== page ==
Nevertheless, Ai Jin also encourages parents not to hesitate to seek professional help or counselling, should the need arise.
What If My Child Is Bullying Others?
Some of us may discover that our own child is bullying another. It can happen, notes Ai Jin, because human nature is prone to sin, as Genesis 8:21 says: “Every inclination of the human heart is evil from childhood.”
In such situations, she encourages parents to remain calm, and to avoid blaming themselves or jumping to the conclusion that their child is a bully. Automatically labelling younger children as bullies might be unhelpful, she believes, as some might not be mature enough to understand the consequences of their actions.
A better approach might be to call out unacceptable conduct as “bullying behaviours”. “Recognise that their behaviour needs to be addressed,” she says. “But be understanding of your child’s developing self.”
“They are just children,” says Ai Jin. “They will behave the way they feel and think at the moment, without consideration of further consequences.”
“Recognise that their behaviour needs to be addressed, but be understanding of your child’s developing self.”
She advises parents to help children understand where their behaviour comes from and why such behaviour is not good—that it causes hurt and harm.
“Teach them more appropriate or acceptable ways of behaving,” she adds. “Address the reasons behind their behaviour, and impress in them good speech and kind behaviour. When you help them see how their actions can affect others, they can grow empathy and develop care and consideration for others.”
Indeed, Scripture often speaks of loving others through showing them kindness. The apostle Paul, for instance, writes in Ephesians 4:31–32: “Get rid of all bitterness, rage and anger, brawling and slander, along with every form of malice. Be kind and compassionate to one another, forgiving each other, just as in Christ God forgave you.”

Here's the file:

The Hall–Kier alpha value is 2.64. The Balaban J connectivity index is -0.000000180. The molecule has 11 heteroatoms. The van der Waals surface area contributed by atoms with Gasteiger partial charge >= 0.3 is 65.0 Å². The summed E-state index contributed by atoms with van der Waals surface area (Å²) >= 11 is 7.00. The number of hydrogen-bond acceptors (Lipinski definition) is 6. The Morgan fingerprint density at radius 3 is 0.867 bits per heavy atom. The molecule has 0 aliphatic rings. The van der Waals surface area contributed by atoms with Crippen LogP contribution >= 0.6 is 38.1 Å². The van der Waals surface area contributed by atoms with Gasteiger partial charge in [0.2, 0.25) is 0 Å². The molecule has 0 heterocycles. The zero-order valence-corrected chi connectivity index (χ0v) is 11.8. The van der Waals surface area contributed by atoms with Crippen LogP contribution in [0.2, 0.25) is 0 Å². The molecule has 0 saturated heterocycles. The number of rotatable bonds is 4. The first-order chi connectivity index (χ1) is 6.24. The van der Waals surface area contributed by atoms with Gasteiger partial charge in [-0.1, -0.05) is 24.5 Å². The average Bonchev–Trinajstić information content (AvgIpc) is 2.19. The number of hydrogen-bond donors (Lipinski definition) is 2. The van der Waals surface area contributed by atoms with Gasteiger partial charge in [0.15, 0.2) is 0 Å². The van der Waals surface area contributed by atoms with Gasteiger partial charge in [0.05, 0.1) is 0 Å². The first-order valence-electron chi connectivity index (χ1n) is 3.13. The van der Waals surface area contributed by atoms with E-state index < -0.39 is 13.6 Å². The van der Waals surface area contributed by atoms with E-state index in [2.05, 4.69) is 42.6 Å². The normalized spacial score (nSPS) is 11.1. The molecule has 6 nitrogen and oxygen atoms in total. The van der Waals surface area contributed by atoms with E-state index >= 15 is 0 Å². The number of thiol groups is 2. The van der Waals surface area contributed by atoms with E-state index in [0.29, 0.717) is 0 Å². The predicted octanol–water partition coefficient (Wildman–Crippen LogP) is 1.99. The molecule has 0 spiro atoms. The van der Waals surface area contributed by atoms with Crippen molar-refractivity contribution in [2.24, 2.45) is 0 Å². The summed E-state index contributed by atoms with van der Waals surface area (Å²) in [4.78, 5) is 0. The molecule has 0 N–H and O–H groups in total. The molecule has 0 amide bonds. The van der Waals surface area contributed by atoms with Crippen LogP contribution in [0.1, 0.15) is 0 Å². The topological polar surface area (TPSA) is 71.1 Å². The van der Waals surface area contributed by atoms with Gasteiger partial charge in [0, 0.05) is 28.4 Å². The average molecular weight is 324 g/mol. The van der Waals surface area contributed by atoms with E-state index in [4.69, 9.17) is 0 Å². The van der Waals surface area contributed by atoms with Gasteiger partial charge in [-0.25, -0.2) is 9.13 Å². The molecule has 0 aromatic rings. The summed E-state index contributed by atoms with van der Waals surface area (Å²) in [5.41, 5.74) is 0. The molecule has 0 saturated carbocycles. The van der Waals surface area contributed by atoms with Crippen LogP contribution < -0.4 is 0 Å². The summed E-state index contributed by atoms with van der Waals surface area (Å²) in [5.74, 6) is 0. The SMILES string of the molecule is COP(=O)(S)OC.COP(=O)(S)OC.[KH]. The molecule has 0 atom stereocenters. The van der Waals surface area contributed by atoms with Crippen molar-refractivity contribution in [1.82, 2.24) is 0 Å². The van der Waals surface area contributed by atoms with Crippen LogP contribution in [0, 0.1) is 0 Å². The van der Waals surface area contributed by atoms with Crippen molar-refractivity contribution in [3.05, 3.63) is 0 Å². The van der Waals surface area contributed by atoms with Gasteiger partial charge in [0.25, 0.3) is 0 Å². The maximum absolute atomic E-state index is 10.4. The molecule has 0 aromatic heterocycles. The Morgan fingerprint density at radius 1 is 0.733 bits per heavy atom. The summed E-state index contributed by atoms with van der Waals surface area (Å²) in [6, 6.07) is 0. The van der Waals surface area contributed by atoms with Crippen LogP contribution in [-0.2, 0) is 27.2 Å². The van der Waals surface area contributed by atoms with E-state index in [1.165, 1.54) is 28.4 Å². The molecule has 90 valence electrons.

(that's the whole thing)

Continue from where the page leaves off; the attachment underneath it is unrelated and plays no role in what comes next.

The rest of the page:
Should parents punish a child for bullying others? Ai Jin believes that any discipline, if meted out, ought to be age-appropriate. While younger children may be disciplined with time-outs or withdrawing privileges, older children might respond better if parents sat down to talk with them about what happened and to reason with them.
Comfort in the Face of Bullying
Given time, children who have been hurt can recover, especially when they know that their parents care and that steps have been taken to resolve the matter.
As parents, we have an important role in demonstrating to them God’s love and comfort. In this, we can draw inspiration from 2 Corinthians 1:3–4: “Praise be to the God and Father of our Lord Jesus Christ, the Father of compassion and the God of all comfort, who comforts us in all our troubles, so that we can comfort those in any trouble with the comfort we ourselves receive from God.”
As parents, we have an important role in demonstrating to them God’s love and comfort.
For example, we can take time to patiently listen to our children share about their feelings, and take part in activities they enjoy. Besides relieving their stress and tension, this can teach them healthy coping strategies, which can in turn enable them to grow in resilience.
“Parents are like their child’s mirror,” she says. She suggests that parents identify things that their kids are good at, and look out for opportunities to praise them for their strengths. “This will give their child a sense of security and a growing sense of self-esteem,” she says.
More than that, we can affirm our children as beloved children of God—and what better source for such affirmation than the Word of God?
You created my inmost being;
you knit me together in my mother’s womb.
I praise you because I am fearfully and wonderfully made;
your works are wonderful,
I know that full well.
My frame was not hidden from you
when I was made in the secret place,
when I was woven together in the depths of the earth.
Your eyes saw my unformed body;
all the days ordained for me were written in your book
before one of them came to be.